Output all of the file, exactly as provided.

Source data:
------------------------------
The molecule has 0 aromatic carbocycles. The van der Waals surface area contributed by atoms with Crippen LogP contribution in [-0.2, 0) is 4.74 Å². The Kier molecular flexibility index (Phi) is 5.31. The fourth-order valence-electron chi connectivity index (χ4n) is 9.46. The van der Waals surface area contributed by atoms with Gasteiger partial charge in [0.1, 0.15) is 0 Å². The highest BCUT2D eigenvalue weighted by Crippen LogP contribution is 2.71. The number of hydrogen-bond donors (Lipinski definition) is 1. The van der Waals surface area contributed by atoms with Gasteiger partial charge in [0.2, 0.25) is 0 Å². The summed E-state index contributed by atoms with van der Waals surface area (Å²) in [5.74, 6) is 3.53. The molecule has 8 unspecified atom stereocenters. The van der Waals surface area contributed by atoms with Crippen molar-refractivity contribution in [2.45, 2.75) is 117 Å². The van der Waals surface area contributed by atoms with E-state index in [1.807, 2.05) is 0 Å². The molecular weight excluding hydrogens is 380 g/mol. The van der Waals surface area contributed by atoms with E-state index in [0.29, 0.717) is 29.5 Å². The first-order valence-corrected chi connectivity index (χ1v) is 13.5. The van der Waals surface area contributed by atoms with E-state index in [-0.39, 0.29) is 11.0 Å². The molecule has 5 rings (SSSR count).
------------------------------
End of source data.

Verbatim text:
The molecule has 0 aromatic carbocycles. The van der Waals surface area contributed by atoms with Crippen LogP contribution in [-0.2, 0) is 4.74 Å². The Kier molecular flexibility index (Phi) is 5.31. The fourth-order valence-electron chi connectivity index (χ4n) is 9.46. The van der Waals surface area contributed by atoms with Gasteiger partial charge in [0.1, 0.15) is 0 Å². The highest BCUT2D eigenvalue weighted by Crippen LogP contribution is 2.71. The number of hydrogen-bond donors (Lipinski definition) is 1. The van der Waals surface area contributed by atoms with Gasteiger partial charge in [0.2, 0.25) is 0 Å². The summed E-state index contributed by atoms with van der Waals surface area (Å²) in [5.74, 6) is 3.53. The molecule has 8 unspecified atom stereocenters. The van der Waals surface area contributed by atoms with Crippen molar-refractivity contribution in [2.45, 2.75) is 117 Å². The van der Waals surface area contributed by atoms with E-state index in [1.807, 2.05) is 0 Å². The molecular weight excluding hydrogens is 380 g/mol. The van der Waals surface area contributed by atoms with E-state index in [0.29, 0.717) is 29.5 Å². The first-order valence-corrected chi connectivity index (χ1v) is 13.5. The van der Waals surface area contributed by atoms with E-state index in [-0.39, 0.29) is 11.0 Å². The molecule has 5 rings (SSSR count).